The content is provided free and hardware and teacher training is being provided free to economically disadvantaged schools. Activate has been piloted in 300 schools and will be rolled out into 1000 schools and 800 000 homes by the end of 2003.

"Over the long term, we hope Activate will be available in every school in this country as well as in other countries too," Naidoo adds.

The Health Channel will be launched in October 2003 and will focus on HIV/Aids. This channel will eventually broadcast into 7000 clinics and hospitals around the country with information for patients and training for healthcare workers.

Next will be two more education channels, one for early high school and another that will focus on early childhood development and primary school content. It is also Mindset Network's vision to launch a livelihood channel teaching entrepreneurship, life skills and vocational training.

"We owe a depth of gratitude to those who have made this project a reality. Our lead partners are the Liberty and Standard Bank Foundations. Founding partners include The Nelson Mandela Foundation, Sunday Times, PanAmSat, Sentech and Multichoice Africa. SABC is a support partner," Lamont explains.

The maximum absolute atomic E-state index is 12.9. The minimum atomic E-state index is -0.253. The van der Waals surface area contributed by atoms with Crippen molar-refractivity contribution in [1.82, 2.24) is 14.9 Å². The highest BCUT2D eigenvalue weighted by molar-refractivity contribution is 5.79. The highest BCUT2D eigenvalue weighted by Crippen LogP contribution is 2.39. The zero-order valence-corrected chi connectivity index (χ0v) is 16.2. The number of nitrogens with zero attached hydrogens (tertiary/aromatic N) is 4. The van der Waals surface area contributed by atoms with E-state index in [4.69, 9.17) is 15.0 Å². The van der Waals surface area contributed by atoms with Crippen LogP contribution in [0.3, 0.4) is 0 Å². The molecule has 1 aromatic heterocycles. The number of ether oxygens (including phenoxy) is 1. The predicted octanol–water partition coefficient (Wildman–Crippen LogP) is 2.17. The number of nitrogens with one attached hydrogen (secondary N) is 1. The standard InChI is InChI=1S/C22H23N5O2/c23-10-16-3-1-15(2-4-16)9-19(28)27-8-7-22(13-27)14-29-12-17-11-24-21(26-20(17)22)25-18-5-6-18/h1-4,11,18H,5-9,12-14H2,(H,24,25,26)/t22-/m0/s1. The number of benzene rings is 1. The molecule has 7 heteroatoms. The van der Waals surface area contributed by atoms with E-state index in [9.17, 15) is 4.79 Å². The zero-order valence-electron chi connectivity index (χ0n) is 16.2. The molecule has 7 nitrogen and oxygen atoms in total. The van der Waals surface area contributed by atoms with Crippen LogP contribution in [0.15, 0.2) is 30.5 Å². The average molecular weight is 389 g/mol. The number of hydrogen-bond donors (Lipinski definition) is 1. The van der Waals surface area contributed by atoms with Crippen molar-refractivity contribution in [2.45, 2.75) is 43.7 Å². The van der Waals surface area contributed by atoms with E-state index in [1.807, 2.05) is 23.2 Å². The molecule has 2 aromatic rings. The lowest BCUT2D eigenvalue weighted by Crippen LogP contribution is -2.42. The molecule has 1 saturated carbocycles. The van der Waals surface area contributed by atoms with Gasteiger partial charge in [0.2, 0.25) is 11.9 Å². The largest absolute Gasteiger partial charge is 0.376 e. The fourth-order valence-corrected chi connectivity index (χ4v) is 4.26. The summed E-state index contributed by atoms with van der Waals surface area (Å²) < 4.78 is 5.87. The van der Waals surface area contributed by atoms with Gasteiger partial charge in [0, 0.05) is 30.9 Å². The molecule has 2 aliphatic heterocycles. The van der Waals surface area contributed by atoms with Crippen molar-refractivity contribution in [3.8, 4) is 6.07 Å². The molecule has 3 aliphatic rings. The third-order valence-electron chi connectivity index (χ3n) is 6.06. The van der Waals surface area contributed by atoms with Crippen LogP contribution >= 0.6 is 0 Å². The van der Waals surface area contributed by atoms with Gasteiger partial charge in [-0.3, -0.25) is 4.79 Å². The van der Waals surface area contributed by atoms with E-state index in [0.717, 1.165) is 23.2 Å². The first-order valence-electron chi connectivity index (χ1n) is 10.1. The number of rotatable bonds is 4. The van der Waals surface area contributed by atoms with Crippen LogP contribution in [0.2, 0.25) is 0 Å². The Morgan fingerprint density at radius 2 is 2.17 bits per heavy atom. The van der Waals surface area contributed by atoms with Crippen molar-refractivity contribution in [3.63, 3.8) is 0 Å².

Andile Ngcaba, Director-General of the Department of Communications, says his department will partner with Mindset Network to deliver, "the most powerful learning technology that has ever been seen in Africa."

Professor Kader Asmal, Minister of Education commented that he, "Celebrates this initiative that addresses the need for high quality curriculum resource provision through the integration of ICT in our schools. We support reputable initiatives like Mindset Network supporting teaching and learning."

Dr Mamphela Ramphele, Managing Director of Human Development at The World Bank, described Mindset Network as the, "Best comprehensive programme I have seen so far, that addresses the key constraints to enhance the quality of education in South Africa. The teaching of Math, Science and English using multimedia approaches and embodying in it the social reality of the pupils in South Africa will go a long way to building the strong foundations for the futures of these young people."

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Turquoise PR & Marketing Communications